Securing Evidence Needed in Trials with Securus Technologies

One of the most frustrating things about being in law enforcement is seeing criminals walk out of the courts and the jails on technicalities. If the evidence is not rock-solid these days, high-priced lawyers find loopholes and get their suspects out the doors and back on the streets to do what they have been doing all along. My job is finding that evidence and slamming the cell door shut.

 

What we were dealing with this month was a suspect who was caught red-handed at a crime scene, but due to a technicality, his confession was tossed and he was looking at walking instead of doing several decades in jail. The evidence was hard to come by, and nothing short of the suspect telling the court that he did do it was going to get the conviction we all wanted. This suspect was loving the fact he was able to throw this in our faces, and he took every opportunity to make sure we got that message. He thought he was simply getting under our skin, he had no idea that he was actually lighting a fire that would eventually turn to an inferno.

 

The jail where I was hoping our suspect would stay has the Securus Technologies inmate call monitoring system installed, and each inmate already knows we are on the lines listening to when they talk. Securus Technologies has 2,500 of these monitoring systems installed in jails around the country, and both CEO Rick Smith and all his 1,000 employees are committed to making this planet that much safer for us all. This was going to be the piece of the puzzle that would help us to close the gap and to really put the heat on our suspect before he was able to slip between the cracks and never be heard of again. For me and my team, it was no personal.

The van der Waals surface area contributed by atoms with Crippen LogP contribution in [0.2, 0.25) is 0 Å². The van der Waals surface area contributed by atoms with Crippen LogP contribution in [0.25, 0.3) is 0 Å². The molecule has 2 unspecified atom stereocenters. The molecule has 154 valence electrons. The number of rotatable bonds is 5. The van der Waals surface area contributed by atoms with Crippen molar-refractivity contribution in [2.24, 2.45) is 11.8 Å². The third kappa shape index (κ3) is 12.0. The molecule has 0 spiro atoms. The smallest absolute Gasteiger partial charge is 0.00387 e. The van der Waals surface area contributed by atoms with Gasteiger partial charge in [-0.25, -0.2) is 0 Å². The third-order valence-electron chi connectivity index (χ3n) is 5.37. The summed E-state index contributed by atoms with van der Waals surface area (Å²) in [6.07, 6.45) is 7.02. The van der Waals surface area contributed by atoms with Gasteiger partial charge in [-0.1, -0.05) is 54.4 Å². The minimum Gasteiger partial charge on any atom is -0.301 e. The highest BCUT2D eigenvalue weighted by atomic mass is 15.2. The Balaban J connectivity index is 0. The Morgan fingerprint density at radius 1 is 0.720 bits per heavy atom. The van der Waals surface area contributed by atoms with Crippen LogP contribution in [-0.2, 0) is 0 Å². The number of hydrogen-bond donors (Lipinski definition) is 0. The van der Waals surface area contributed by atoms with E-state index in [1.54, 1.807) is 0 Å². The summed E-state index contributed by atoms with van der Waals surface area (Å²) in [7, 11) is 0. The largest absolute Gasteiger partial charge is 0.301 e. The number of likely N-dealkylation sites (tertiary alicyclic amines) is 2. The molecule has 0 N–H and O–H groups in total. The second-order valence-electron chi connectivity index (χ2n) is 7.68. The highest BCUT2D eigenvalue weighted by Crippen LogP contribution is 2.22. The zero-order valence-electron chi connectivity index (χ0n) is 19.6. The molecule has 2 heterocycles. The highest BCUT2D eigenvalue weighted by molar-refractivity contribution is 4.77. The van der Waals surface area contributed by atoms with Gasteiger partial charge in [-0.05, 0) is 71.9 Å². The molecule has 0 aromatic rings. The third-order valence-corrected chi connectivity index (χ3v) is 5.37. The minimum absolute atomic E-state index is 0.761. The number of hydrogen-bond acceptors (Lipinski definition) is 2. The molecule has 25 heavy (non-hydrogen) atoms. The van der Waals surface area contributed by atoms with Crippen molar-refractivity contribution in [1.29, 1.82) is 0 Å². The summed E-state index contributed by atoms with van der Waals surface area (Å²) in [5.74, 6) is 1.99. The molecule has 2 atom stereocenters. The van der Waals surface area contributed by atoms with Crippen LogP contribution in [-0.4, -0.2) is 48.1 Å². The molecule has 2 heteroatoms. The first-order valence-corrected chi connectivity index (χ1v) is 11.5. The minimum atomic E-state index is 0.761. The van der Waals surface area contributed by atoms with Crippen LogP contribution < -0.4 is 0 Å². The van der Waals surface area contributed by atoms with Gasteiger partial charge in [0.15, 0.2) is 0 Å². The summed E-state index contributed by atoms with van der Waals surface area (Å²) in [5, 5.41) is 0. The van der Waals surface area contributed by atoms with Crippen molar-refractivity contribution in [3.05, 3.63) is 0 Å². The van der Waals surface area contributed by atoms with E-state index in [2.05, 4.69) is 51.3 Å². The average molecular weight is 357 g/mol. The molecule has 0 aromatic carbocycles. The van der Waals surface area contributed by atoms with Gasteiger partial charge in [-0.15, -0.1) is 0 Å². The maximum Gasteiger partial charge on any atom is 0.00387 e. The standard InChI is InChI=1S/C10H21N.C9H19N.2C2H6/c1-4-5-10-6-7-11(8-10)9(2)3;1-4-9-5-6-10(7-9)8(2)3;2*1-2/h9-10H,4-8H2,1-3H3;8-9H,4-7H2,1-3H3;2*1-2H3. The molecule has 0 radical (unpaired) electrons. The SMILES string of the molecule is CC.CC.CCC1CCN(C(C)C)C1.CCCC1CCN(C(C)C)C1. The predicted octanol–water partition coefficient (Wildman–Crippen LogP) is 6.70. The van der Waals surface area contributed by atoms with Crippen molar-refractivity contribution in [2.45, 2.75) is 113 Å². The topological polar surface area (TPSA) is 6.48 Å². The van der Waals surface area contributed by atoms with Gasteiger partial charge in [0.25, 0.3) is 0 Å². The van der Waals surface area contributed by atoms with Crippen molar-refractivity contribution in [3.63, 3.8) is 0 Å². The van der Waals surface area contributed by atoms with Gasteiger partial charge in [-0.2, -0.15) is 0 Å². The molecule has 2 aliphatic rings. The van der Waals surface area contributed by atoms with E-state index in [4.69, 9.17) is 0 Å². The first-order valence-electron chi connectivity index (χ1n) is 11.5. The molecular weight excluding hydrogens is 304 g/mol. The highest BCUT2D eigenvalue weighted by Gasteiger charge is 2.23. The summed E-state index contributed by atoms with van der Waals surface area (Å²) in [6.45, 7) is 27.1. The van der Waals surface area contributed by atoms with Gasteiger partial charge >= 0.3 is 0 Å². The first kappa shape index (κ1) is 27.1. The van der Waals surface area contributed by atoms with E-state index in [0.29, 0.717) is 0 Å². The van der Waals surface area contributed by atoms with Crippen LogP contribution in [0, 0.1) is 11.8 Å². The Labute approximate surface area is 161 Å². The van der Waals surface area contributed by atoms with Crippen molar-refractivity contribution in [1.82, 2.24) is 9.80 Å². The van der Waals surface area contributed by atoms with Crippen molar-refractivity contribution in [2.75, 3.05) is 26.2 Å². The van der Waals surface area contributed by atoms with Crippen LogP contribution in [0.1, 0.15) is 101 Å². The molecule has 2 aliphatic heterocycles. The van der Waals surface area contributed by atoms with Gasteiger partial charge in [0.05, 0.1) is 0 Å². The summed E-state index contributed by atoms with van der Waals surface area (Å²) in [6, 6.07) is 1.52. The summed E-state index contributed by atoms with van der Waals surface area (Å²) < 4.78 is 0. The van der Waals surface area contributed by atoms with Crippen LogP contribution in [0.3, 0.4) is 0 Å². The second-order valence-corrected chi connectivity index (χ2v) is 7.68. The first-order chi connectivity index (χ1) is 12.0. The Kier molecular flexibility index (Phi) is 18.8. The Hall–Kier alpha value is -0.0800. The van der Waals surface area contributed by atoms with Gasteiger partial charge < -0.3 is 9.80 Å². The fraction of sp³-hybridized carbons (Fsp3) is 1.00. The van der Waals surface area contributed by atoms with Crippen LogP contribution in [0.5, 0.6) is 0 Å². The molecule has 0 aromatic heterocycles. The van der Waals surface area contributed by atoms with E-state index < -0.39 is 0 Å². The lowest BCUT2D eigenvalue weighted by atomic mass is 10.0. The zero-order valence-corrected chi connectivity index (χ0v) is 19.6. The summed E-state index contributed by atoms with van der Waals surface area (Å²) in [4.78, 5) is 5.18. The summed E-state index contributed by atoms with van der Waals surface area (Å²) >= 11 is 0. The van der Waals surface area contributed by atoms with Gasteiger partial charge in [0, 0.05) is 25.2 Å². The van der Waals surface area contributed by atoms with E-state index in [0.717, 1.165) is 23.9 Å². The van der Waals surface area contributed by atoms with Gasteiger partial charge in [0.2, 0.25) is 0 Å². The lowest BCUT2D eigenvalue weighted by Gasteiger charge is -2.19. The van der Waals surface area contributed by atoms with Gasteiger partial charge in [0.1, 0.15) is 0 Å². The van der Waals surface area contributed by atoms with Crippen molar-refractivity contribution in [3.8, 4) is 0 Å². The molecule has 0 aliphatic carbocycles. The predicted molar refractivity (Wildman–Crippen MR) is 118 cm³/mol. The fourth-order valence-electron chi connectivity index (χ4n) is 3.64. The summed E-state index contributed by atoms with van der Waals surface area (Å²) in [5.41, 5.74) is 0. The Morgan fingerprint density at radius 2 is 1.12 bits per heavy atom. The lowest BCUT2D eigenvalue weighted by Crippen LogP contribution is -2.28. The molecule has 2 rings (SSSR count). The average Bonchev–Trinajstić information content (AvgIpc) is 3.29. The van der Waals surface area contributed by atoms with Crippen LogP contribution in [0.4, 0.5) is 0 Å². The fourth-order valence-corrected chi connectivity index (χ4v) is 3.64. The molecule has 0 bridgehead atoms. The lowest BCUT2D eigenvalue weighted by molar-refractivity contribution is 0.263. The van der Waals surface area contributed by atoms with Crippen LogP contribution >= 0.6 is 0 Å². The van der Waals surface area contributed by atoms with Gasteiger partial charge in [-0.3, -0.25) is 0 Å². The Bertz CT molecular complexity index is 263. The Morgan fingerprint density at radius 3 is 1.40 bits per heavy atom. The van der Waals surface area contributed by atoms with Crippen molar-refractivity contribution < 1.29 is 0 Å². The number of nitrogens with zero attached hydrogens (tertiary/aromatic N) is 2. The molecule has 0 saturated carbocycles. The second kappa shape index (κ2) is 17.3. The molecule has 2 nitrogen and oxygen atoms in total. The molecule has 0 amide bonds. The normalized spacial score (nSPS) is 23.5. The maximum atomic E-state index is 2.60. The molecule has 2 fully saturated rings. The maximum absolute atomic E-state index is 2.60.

So as this criminal case was winding down, we knew the suspect was going to take the stand, as well as his family. Knowing he was in the home stretch, this suspect either relaxed too much or forgot, but he began coaching his family that were still in jail on what to say at trial. He was pointing out things only the person who committed the crimes would have known, and everything said over the phone was later used to seal his fate and keep him where he belonged.